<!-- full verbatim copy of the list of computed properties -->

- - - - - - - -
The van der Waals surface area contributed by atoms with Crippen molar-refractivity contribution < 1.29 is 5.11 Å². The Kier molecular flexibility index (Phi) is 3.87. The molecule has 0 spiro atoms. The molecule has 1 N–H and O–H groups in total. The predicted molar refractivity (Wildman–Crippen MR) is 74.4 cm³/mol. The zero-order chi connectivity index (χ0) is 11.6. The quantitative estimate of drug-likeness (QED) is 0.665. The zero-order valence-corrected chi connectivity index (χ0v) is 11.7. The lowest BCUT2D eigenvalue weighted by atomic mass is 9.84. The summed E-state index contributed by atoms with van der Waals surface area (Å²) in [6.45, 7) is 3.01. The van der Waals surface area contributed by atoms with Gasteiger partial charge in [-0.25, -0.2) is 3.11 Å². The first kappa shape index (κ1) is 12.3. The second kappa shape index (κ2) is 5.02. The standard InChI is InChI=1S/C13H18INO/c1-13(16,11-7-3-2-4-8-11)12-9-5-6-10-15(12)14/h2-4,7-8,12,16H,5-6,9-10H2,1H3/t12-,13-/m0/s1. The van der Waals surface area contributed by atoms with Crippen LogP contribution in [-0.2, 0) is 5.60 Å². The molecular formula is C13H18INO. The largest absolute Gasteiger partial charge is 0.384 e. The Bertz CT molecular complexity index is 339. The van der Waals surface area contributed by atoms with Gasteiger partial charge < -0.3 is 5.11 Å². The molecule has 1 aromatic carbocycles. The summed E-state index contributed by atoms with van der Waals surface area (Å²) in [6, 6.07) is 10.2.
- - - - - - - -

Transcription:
The van der Waals surface area contributed by atoms with Crippen molar-refractivity contribution < 1.29 is 5.11 Å². The Kier molecular flexibility index (Phi) is 3.87. The molecule has 0 spiro atoms. The molecule has 1 N–H and O–H groups in total. The predicted molar refractivity (Wildman–Crippen MR) is 74.4 cm³/mol. The zero-order chi connectivity index (χ0) is 11.6. The quantitative estimate of drug-likeness (QED) is 0.665. The zero-order valence-corrected chi connectivity index (χ0v) is 11.7. The lowest BCUT2D eigenvalue weighted by atomic mass is 9.84. The summed E-state index contributed by atoms with van der Waals surface area (Å²) in [6.45, 7) is 3.01. The van der Waals surface area contributed by atoms with Gasteiger partial charge in [-0.25, -0.2) is 3.11 Å². The first kappa shape index (κ1) is 12.3. The second kappa shape index (κ2) is 5.02. The standard InChI is InChI=1S/C13H18INO/c1-13(16,11-7-3-2-4-8-11)12-9-5-6-10-15(12)14/h2-4,7-8,12,16H,5-6,9-10H2,1H3/t12-,13-/m0/s1. The van der Waals surface area contributed by atoms with Crippen LogP contribution in [-0.2, 0) is 5.60 Å². The molecular formula is C13H18INO. The largest absolute Gasteiger partial charge is 0.384 e. The Bertz CT molecular complexity index is 339. The van der Waals surface area contributed by atoms with Gasteiger partial charge < -0.3 is 5.11 Å². The molecule has 1 aromatic carbocycles. The summed E-state index contributed by atoms with van der Waals surface area (Å²) in [6, 6.07) is 10.2.